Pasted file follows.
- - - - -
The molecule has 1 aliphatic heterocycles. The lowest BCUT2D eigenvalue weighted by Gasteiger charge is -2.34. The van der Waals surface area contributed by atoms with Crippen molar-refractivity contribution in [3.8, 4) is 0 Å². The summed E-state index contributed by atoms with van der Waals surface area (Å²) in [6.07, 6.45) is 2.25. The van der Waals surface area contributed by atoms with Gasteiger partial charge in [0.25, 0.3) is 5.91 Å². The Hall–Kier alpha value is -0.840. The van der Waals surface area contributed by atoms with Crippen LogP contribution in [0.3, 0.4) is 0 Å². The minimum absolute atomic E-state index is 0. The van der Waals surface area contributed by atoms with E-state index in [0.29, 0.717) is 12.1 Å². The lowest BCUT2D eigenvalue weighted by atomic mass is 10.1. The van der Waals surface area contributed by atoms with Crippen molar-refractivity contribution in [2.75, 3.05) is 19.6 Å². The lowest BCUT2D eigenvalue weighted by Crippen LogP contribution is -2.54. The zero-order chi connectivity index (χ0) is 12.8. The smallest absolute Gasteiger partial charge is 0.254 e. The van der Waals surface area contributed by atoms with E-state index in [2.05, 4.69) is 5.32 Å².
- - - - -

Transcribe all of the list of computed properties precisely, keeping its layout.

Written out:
The molecule has 1 aliphatic heterocycles. The lowest BCUT2D eigenvalue weighted by Gasteiger charge is -2.34. The van der Waals surface area contributed by atoms with Crippen molar-refractivity contribution in [3.8, 4) is 0 Å². The summed E-state index contributed by atoms with van der Waals surface area (Å²) in [6.07, 6.45) is 2.25. The van der Waals surface area contributed by atoms with Gasteiger partial charge in [0.25, 0.3) is 5.91 Å². The Hall–Kier alpha value is -0.840. The van der Waals surface area contributed by atoms with Crippen LogP contribution in [0.3, 0.4) is 0 Å². The minimum absolute atomic E-state index is 0. The van der Waals surface area contributed by atoms with E-state index in [0.29, 0.717) is 12.1 Å². The lowest BCUT2D eigenvalue weighted by atomic mass is 10.1. The van der Waals surface area contributed by atoms with Crippen molar-refractivity contribution in [2.75, 3.05) is 19.6 Å². The lowest BCUT2D eigenvalue weighted by Crippen LogP contribution is -2.54. The zero-order chi connectivity index (χ0) is 12.8. The smallest absolute Gasteiger partial charge is 0.254 e. The van der Waals surface area contributed by atoms with E-state index in [2.05, 4.69) is 5.32 Å².